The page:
What is the dewpoint temperature?

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What is the dewpoint temperature?
dew on evergreens

Dew on evergreens, by Michael Theberge at NOAA

Think of a morning when you walked on a grass lawn or through a field. Did your shoes get wet? If yes, that is because the grass was wet with dew. The dewpoint temperature is the temperature to which the air must be cooled, at constant pressure, for dew to form. As the grass and other objects near the ground cool to the dewpoint, some of the water vapor in the atmosphere condenses into liquid water on the objects.

The dew point is reported by TV meteorologists and weather sites on the web because it is a great indicator of the air’s moisture content. As the dew point approaches air temperature, the air holds more water vapor. On a warm, humid summer day, the dewpoint may enter the upper seventies, but it rarely reaches 80 degrees. On cold winter days, dew point is often in the single digits.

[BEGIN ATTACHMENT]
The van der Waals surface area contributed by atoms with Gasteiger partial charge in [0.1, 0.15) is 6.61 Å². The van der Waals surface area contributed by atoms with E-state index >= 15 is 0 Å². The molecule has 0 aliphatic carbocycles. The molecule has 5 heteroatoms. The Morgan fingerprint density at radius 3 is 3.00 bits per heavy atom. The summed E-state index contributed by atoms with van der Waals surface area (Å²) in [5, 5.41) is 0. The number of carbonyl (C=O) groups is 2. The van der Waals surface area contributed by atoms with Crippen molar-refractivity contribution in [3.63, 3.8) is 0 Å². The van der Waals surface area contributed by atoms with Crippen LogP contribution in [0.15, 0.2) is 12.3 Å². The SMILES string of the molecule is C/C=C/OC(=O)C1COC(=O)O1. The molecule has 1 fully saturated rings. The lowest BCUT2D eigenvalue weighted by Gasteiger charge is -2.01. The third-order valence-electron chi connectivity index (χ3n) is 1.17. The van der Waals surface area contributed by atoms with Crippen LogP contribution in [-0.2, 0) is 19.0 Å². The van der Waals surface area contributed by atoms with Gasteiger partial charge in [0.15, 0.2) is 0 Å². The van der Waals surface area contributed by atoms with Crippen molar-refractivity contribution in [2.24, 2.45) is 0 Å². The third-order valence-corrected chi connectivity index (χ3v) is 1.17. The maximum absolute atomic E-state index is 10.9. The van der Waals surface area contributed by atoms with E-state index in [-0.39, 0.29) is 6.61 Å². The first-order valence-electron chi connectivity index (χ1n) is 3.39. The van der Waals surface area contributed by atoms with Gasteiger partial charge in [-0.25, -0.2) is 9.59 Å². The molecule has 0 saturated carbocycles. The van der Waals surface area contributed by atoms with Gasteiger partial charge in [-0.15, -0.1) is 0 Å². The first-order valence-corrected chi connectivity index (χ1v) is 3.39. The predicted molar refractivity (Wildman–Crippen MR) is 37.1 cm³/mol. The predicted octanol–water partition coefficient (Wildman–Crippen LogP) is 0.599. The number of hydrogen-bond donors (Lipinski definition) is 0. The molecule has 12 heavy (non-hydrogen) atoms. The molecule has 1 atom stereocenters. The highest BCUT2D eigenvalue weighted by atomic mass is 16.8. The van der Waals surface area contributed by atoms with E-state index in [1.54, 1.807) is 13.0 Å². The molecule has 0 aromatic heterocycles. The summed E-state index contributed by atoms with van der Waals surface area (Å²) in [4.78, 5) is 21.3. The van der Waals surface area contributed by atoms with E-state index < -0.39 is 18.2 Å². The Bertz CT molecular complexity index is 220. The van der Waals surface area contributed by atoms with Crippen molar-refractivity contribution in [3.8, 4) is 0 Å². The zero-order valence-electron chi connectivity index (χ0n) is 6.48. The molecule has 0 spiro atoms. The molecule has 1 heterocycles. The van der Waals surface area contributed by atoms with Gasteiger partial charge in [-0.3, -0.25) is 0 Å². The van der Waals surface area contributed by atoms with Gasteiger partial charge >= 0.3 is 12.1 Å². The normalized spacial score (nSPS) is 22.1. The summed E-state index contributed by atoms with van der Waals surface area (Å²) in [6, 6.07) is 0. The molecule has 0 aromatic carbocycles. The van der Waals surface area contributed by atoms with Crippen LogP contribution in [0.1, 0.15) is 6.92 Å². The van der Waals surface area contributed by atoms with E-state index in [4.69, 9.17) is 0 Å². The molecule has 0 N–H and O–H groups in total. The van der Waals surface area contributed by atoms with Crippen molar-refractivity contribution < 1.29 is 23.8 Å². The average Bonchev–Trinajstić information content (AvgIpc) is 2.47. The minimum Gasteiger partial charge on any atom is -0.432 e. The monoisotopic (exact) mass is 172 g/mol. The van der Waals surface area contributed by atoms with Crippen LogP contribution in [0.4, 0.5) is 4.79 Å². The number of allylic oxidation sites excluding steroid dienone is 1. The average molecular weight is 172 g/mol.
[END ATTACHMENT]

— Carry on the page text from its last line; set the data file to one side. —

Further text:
Usually dewpoint, air temperature and relative humidity are reported together, and these weather variables are indeed related. When air temperature equals dew point temperature, the relative humidity is 100 percent, and fog forms.

Relative humidity is a relative measure of how humid the air is, the dew point temperature is an absolute measure of how humid the air. So while the dewpoint temperature is reported as temperature, it really informs us about humidity!

Steven A. Ackerman and Jonathan Martin are professors in the Department of Atmospheric and Oceanic Sciences at UW-Madison, are guests on the Larry Meiller‘s WHA-AM radio show the last Monday of each month at 11:45 a.m.